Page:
April 10th, 2015
This week’s “Top 5” includes an operational vanadium battery, an update on Ideal Power, a flywheel project in Europe, a microgrid in Texas with batteries from two manufacturers and funds to trial a new business model in Australia.

By popular demand we are including again a link to our storage prices analysis that were first published two weeks ago. Clean horizon will update these figures every six months.
So, here they are!

Top 5

1. Schweitzer Engineering Laboratories in Pullman, WA, inaugurated the operation of a 1 MW, 3.2 MWh UNI technologies vanadium flow battery. The project was developed by Avista and cost $7m.

2. Albeit losing money in 2013 and 2014, Ideal Power Converter is looking at a big year in 2015. It could help LG Chem get into the BTM market, and is developing a new inverter based on bidirectional IGBTs with higher efficiency on the entire load spectrum.

3. Ireland’s Minister of State at the Department of Jobs, Enterprise and Innovation announced a flywheel based storage demonstrator for Irish TSO EirGrid, funded by the European Commission Horizon 2020 program with 2.55 m€. The project will be developed by SchwungradEnergie Limited, an Irish company, with some support from Beacon Power.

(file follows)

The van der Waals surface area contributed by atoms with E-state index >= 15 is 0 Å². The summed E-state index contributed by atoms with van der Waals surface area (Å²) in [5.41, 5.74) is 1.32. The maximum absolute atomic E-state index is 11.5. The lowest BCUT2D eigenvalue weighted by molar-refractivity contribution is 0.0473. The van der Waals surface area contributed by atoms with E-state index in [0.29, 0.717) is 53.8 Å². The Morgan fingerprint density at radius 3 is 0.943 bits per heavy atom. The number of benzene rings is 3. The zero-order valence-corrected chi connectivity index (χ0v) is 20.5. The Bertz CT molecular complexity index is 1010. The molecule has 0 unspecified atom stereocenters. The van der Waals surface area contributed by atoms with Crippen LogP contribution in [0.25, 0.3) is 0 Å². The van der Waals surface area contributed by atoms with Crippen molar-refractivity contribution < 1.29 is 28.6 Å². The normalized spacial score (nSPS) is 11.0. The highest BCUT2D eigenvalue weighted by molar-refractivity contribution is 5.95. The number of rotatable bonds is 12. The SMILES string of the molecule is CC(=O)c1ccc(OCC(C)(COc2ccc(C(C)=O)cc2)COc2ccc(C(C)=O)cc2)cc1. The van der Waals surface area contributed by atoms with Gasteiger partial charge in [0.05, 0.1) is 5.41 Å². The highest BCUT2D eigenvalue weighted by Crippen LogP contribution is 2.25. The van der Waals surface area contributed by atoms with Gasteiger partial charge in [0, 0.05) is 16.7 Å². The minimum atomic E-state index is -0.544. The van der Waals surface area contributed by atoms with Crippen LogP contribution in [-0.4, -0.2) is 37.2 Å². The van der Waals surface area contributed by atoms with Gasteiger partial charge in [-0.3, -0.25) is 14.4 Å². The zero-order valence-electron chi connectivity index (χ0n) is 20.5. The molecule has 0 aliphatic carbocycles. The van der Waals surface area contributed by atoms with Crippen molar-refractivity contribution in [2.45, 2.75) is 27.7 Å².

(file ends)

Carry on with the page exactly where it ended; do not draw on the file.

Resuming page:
4. S&C and Schneider built a microgrid for Oncor in Lancaster, Texas. The system has “two solar PV arrays, a microturbine, two energy storage units, and four generators. The system has a total peak capacity of 900 kilowatts.” One battery is from S&C and the other from Tesla Motors, for a total storage capacity of 200 kW.

5. “The Australian Renewable Energy Agency (ARENA) has invested $445,000 in funding for a trial of an on-grid solar photovoltaic (PV) energy storage and trading system.[…] In what it describes as a world first, Reposit Power combines energy storage with access to the energy market; meaning solar households can receive a premium price for their exported energy ”

Best Regards,